By World War I, many armies had moved on to improved machine guns. The British Vickers machine gun was an improved and redesigned Maxim, introduced into the British Army in 1912 and remaining in service until 1968. Production took place at Erith in Kent and some models were fitted to early biplanes also fabricated there. The German Army's Maschinengewehr 08 and the Russian Pulemyot Maxim were both more or less direct copies of the Maxim.

It also saw use during the Russian Civil War which followed the Revolution in 1917. A picture of the period depicts a Maxim gun mounted on tachanka, a horse-drawn carriage along with the gunner, firing backwards at a pursuing White Army regiment. Anarchists attribute this mobile setup to Nestor Makhno. Some socialist realist propaganda art even features Lenin manning the gun himself, but it is very unlikely that he ever did so.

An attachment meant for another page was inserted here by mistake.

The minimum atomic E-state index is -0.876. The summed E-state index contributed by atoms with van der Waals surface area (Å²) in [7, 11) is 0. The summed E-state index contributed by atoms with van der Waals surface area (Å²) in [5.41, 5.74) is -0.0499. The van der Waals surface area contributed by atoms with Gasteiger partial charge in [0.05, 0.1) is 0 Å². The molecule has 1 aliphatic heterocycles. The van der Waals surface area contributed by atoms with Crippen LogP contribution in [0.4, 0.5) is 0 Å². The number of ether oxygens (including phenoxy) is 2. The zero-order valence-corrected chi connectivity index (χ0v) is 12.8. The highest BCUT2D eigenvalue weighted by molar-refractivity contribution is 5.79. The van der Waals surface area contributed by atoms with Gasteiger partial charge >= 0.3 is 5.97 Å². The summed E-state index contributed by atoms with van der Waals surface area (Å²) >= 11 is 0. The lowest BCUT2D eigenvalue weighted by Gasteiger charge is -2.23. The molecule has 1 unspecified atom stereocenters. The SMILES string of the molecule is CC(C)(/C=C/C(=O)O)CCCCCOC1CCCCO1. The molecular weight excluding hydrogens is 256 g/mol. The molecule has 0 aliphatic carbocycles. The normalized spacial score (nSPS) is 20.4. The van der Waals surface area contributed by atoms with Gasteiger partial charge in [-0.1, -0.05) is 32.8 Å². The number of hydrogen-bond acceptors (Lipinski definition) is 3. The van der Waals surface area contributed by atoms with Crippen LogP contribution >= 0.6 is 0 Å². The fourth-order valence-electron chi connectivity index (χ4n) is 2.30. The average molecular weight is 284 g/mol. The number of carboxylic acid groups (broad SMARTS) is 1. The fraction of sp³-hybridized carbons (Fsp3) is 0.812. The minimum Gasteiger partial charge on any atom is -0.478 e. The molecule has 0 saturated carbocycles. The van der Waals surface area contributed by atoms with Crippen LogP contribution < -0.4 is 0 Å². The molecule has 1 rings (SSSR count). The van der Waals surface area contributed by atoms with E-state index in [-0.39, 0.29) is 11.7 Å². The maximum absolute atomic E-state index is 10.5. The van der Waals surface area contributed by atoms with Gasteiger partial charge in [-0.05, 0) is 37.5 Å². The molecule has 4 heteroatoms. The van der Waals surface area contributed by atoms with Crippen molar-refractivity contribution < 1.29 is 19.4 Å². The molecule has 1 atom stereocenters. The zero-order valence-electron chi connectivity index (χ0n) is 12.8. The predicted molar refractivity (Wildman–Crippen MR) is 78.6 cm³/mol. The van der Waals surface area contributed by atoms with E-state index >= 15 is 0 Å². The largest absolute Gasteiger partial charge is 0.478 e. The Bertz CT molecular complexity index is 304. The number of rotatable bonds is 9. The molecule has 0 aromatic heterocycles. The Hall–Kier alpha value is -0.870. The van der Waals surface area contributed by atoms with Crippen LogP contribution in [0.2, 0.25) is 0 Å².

Maxim gun variants and derivatives

Swiss Maschinengewehr System Maxim Ord 1894 chambered in the 7.5mm GP11 round.
  • Vickers machine gun: earlier Maxims had been chambered for earlier British service cartridges, but the Vickers was produced for export available in most of the different calibres and cartridges used by countries around the world, and including a large caliber (.50 inch) as used on Royal Navy warships.
  • Maschinengewehr 01, made by Deutsche Waffen und Munitionsfabriken (DWM)
  • Maschinengewehr 08
    • Derivatives (e.g., MG08/15)
  • Maschinengewehr Modell 1911, made by Waffenfabrik Bern
  • Pulemyot Maxima PM1910
  • Skoda M1909 machine gun
  • Maxim Tokarev
  • Chinese Type 24 Heavy Machine Gun (Copies of the Commercial 1909)
  • Finnish Maxim M/09-21
  • The Maxim gun also popularized tripods and belt-feed. Earlier machine guns were usually mounted on horse carriages like small artillery pieces and fed from a hopper.